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Pronunciation variation in infant-directed speech: Phonetic reduction of two highly frequent words

Lahey, M., & Ernestus, M. (2014). Pronunciation variation in infant-directed speech: Phonetic reduction of two highly frequent words. Language Learning and Development, 10, 308-327. doi:10.1080/15475441.2013.860813.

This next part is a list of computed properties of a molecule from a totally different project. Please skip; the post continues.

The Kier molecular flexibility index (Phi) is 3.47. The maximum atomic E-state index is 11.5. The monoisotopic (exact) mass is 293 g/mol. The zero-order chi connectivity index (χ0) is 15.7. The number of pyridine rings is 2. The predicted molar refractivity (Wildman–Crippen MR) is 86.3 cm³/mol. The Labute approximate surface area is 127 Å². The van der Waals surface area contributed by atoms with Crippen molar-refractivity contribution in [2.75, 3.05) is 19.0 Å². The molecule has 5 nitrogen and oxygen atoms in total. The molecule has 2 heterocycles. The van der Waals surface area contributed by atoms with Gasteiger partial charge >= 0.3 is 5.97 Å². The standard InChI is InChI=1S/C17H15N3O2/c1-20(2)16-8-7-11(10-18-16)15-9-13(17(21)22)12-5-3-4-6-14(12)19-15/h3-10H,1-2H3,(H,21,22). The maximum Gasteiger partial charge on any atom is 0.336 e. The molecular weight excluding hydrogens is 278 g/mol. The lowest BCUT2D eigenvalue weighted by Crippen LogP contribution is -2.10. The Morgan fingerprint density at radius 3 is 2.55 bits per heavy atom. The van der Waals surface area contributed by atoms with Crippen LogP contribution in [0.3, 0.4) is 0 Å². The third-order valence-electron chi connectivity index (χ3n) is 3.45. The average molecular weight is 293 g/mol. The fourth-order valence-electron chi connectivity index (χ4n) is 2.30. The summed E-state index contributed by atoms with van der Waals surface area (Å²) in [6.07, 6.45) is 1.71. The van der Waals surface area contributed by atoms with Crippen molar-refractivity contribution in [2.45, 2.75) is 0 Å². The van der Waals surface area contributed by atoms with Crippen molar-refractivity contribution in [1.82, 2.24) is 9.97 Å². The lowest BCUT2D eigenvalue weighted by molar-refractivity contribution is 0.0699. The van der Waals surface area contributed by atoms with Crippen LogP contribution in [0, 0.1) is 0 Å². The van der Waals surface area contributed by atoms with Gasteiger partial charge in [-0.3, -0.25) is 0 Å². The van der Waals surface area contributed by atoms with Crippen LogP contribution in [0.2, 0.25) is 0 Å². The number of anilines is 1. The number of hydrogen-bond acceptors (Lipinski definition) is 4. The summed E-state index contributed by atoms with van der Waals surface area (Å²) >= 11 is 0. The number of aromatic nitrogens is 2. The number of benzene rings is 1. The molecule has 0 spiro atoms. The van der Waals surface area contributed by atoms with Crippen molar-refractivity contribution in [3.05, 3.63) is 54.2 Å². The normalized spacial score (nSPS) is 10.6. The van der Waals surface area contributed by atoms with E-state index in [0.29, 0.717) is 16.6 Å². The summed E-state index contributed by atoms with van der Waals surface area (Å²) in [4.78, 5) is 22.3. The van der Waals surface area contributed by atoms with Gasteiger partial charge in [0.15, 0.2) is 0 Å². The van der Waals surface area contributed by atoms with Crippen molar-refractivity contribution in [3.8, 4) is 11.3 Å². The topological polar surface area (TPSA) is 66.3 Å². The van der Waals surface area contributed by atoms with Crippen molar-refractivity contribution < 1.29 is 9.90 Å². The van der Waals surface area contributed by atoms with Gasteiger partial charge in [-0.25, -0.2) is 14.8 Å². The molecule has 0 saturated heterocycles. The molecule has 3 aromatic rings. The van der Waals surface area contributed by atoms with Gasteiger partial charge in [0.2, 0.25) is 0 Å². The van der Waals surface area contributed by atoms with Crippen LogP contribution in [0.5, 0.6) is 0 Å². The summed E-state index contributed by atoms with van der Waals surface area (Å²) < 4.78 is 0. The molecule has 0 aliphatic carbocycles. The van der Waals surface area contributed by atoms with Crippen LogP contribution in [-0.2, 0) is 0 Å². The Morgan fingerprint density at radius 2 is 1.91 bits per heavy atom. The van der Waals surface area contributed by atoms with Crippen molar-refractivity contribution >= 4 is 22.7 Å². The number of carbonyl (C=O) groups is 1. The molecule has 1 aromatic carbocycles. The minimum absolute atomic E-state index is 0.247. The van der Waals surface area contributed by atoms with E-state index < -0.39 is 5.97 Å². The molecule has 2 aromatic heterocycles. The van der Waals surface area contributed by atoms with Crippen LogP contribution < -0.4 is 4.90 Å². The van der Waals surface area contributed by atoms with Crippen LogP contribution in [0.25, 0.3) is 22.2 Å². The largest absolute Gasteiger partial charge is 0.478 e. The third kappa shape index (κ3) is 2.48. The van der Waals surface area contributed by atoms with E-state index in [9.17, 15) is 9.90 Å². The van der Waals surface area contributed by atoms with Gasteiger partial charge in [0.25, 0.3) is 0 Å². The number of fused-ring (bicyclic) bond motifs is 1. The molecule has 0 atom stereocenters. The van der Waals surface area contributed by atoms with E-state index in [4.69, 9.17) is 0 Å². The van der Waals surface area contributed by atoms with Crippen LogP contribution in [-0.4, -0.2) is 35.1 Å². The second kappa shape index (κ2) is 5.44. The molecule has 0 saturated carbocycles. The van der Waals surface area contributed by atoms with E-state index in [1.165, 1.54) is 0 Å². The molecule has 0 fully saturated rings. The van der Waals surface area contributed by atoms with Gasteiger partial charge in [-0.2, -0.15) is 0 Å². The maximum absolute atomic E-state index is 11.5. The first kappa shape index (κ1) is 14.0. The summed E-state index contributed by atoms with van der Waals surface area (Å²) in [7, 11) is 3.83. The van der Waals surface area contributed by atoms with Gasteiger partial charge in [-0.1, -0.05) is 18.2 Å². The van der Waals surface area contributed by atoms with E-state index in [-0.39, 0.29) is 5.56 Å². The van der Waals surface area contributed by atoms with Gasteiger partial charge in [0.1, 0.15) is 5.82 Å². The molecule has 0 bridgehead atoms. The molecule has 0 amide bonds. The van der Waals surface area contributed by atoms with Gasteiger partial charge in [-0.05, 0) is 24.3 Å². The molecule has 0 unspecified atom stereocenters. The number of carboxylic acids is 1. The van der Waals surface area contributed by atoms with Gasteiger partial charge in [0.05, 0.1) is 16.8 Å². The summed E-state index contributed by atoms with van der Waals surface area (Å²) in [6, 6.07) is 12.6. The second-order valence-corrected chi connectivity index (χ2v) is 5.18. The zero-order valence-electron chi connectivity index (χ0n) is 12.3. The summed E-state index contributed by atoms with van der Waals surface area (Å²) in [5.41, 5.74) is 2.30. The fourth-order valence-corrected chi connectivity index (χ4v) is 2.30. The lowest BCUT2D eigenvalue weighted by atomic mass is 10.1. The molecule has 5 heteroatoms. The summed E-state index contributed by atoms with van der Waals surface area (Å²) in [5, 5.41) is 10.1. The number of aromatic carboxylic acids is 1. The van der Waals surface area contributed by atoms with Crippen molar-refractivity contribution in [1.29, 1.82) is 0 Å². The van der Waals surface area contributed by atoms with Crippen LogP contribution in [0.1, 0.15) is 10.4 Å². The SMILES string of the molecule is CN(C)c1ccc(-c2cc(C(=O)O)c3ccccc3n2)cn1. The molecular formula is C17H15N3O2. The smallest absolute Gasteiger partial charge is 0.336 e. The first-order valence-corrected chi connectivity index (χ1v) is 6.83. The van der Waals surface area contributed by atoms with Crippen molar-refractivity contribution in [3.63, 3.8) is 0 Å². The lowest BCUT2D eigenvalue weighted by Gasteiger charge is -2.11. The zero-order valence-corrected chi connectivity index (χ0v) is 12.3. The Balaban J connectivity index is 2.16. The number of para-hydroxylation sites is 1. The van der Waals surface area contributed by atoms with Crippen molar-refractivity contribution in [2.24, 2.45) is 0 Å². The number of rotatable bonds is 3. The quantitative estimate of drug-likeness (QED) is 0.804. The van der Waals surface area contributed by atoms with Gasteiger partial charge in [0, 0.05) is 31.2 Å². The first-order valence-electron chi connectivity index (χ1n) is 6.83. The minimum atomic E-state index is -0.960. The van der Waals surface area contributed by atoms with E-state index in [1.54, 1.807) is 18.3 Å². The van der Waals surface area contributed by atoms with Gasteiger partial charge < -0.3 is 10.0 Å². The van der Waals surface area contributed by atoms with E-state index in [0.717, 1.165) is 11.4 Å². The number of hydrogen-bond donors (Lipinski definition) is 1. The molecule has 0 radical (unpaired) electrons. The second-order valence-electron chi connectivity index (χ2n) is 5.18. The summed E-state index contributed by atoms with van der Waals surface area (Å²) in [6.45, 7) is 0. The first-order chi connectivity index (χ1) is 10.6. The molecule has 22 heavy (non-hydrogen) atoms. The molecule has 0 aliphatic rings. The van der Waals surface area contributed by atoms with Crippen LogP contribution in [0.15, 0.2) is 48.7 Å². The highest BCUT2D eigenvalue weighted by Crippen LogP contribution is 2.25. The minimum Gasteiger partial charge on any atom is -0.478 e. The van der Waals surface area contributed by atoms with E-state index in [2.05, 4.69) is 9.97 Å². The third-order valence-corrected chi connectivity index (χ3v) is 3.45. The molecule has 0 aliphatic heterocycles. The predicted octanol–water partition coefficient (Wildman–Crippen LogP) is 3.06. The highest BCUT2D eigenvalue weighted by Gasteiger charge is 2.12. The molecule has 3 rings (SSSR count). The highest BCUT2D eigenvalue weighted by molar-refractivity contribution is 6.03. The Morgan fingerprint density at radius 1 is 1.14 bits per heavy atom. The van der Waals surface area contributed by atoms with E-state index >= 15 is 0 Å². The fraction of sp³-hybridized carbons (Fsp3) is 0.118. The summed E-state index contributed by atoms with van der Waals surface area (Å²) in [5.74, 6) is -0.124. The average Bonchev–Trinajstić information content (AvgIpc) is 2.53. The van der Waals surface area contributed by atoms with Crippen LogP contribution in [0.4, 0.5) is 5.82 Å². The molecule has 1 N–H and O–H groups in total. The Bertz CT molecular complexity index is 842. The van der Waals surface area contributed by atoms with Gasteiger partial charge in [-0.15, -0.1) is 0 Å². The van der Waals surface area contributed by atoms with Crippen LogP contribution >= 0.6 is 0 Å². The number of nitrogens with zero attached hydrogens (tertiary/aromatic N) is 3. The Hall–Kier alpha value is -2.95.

In spontaneous conversations between adults, words are often pronounced with fewer segments or syllables than their citation forms. The question arises whether infant-directed speech also contains phonetic reduction. If so, infants would be presented with speech input that enables them to acquire reduced variants from an early age. This study compared speech directed at 11- and 12-month-old infants with adult-directed conversational speech and adult-directed read speech. In an acoustic study, 216 tokens of the Dutch words allemaal and helemaal from speech corpora were analyzed for duration, number of syllables, and vowel quality. In a perception study, adult participants rated these same materials for reduction and provided phonetic transcriptions. The results show that these two words are frequently reduced in infant-directed speech, and that their degree of reduction is comparable with conversational adult-directed speech. These findings suggest that lexical representations for reduced pronunciation variants can be acquired early in linguistic development
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